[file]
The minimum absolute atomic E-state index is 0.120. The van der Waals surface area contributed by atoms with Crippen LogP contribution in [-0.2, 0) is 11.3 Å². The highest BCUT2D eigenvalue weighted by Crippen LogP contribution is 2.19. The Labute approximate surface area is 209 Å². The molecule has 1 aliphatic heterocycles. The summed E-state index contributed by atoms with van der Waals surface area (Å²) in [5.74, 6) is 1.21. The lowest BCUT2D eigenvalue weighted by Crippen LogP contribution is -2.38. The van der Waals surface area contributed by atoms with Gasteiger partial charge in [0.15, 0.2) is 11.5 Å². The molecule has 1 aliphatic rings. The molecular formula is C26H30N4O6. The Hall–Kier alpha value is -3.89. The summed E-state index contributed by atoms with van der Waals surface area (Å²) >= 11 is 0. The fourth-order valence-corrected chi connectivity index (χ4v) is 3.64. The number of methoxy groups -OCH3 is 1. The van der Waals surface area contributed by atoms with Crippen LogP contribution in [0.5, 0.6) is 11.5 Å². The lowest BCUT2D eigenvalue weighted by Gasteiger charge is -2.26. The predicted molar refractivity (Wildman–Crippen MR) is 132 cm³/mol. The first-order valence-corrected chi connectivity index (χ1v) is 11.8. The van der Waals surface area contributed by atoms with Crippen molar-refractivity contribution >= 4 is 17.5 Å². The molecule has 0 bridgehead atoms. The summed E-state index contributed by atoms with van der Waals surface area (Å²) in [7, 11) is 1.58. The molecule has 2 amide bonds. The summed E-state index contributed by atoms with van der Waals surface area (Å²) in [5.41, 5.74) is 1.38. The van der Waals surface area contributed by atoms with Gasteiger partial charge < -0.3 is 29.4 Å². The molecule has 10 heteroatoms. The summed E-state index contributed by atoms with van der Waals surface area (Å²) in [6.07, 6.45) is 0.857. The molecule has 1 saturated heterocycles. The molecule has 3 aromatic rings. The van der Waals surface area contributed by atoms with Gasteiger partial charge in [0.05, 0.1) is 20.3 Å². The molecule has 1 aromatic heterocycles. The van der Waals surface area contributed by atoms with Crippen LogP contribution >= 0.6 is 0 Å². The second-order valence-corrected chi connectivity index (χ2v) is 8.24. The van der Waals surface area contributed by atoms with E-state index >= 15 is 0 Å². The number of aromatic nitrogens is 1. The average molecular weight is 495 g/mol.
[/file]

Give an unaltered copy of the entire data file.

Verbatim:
The minimum absolute atomic E-state index is 0.120. The van der Waals surface area contributed by atoms with Crippen LogP contribution in [-0.2, 0) is 11.3 Å². The highest BCUT2D eigenvalue weighted by Crippen LogP contribution is 2.19. The Labute approximate surface area is 209 Å². The molecule has 1 aliphatic heterocycles. The summed E-state index contributed by atoms with van der Waals surface area (Å²) in [5.74, 6) is 1.21. The lowest BCUT2D eigenvalue weighted by Crippen LogP contribution is -2.38. The van der Waals surface area contributed by atoms with Gasteiger partial charge in [0.15, 0.2) is 11.5 Å². The molecule has 1 aliphatic rings. The molecular formula is C26H30N4O6. The Hall–Kier alpha value is -3.89. The summed E-state index contributed by atoms with van der Waals surface area (Å²) >= 11 is 0. The fourth-order valence-corrected chi connectivity index (χ4v) is 3.64. The number of methoxy groups -OCH3 is 1. The van der Waals surface area contributed by atoms with Crippen LogP contribution in [0.5, 0.6) is 11.5 Å². The lowest BCUT2D eigenvalue weighted by Gasteiger charge is -2.26. The predicted molar refractivity (Wildman–Crippen MR) is 132 cm³/mol. The first-order valence-corrected chi connectivity index (χ1v) is 11.8. The van der Waals surface area contributed by atoms with Crippen molar-refractivity contribution >= 4 is 17.5 Å². The molecule has 0 bridgehead atoms. The summed E-state index contributed by atoms with van der Waals surface area (Å²) in [7, 11) is 1.58. The molecule has 2 amide bonds. The summed E-state index contributed by atoms with van der Waals surface area (Å²) in [5.41, 5.74) is 1.38. The van der Waals surface area contributed by atoms with Gasteiger partial charge < -0.3 is 29.4 Å². The molecule has 10 heteroatoms. The summed E-state index contributed by atoms with van der Waals surface area (Å²) in [6.07, 6.45) is 0.857. The molecule has 1 saturated heterocycles. The molecule has 3 aromatic rings. The van der Waals surface area contributed by atoms with Gasteiger partial charge in [0.05, 0.1) is 20.3 Å². The molecule has 1 aromatic heterocycles. The van der Waals surface area contributed by atoms with Crippen LogP contribution >= 0.6 is 0 Å². The second-order valence-corrected chi connectivity index (χ2v) is 8.24. The van der Waals surface area contributed by atoms with E-state index >= 15 is 0 Å². The number of aromatic nitrogens is 1. The average molecular weight is 495 g/mol.